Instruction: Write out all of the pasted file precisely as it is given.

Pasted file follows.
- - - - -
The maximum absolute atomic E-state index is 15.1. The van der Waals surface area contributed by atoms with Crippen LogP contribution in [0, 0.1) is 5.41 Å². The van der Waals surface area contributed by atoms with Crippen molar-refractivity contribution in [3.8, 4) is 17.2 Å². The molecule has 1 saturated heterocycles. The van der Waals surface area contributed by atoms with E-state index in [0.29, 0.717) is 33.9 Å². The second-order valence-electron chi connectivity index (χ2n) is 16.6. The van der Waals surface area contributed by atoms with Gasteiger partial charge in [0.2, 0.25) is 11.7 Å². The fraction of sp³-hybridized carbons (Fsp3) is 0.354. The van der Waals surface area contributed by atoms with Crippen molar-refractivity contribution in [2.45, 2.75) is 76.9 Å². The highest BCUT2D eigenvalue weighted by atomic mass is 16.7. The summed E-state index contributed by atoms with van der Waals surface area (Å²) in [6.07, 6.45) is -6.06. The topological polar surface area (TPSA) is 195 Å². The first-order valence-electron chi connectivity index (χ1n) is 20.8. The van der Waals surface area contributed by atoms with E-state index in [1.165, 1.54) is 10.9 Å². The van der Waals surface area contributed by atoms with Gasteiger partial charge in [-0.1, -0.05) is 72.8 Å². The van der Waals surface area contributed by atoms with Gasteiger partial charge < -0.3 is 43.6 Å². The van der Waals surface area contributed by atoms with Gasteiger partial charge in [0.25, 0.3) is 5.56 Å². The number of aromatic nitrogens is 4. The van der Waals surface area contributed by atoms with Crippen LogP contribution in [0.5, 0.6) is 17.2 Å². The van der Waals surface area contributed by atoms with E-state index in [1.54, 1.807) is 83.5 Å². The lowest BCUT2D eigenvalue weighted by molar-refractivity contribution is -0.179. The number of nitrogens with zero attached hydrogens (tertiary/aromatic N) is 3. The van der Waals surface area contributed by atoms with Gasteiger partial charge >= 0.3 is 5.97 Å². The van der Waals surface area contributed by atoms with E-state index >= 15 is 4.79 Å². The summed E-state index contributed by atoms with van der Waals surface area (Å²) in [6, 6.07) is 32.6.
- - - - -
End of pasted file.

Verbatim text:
The maximum absolute atomic E-state index is 15.1. The van der Waals surface area contributed by atoms with Crippen LogP contribution in [0, 0.1) is 5.41 Å². The van der Waals surface area contributed by atoms with Crippen molar-refractivity contribution in [3.8, 4) is 17.2 Å². The molecule has 1 saturated heterocycles. The van der Waals surface area contributed by atoms with E-state index in [0.29, 0.717) is 33.9 Å². The second-order valence-electron chi connectivity index (χ2n) is 16.6. The van der Waals surface area contributed by atoms with Gasteiger partial charge in [0.2, 0.25) is 11.7 Å². The fraction of sp³-hybridized carbons (Fsp3) is 0.354. The van der Waals surface area contributed by atoms with Crippen molar-refractivity contribution in [2.45, 2.75) is 76.9 Å². The highest BCUT2D eigenvalue weighted by atomic mass is 16.7. The summed E-state index contributed by atoms with van der Waals surface area (Å²) in [6.07, 6.45) is -6.06. The topological polar surface area (TPSA) is 195 Å². The first-order valence-electron chi connectivity index (χ1n) is 20.8. The van der Waals surface area contributed by atoms with E-state index in [1.165, 1.54) is 10.9 Å². The van der Waals surface area contributed by atoms with Gasteiger partial charge in [-0.1, -0.05) is 72.8 Å². The van der Waals surface area contributed by atoms with Gasteiger partial charge < -0.3 is 43.6 Å². The van der Waals surface area contributed by atoms with Gasteiger partial charge in [0.25, 0.3) is 5.56 Å². The number of aromatic nitrogens is 4. The van der Waals surface area contributed by atoms with Crippen LogP contribution in [0.5, 0.6) is 17.2 Å². The van der Waals surface area contributed by atoms with E-state index in [1.54, 1.807) is 83.5 Å². The lowest BCUT2D eigenvalue weighted by molar-refractivity contribution is -0.179. The number of nitrogens with zero attached hydrogens (tertiary/aromatic N) is 3. The van der Waals surface area contributed by atoms with Gasteiger partial charge >= 0.3 is 5.97 Å². The van der Waals surface area contributed by atoms with E-state index >= 15 is 4.79 Å². The summed E-state index contributed by atoms with van der Waals surface area (Å²) in [6, 6.07) is 32.6.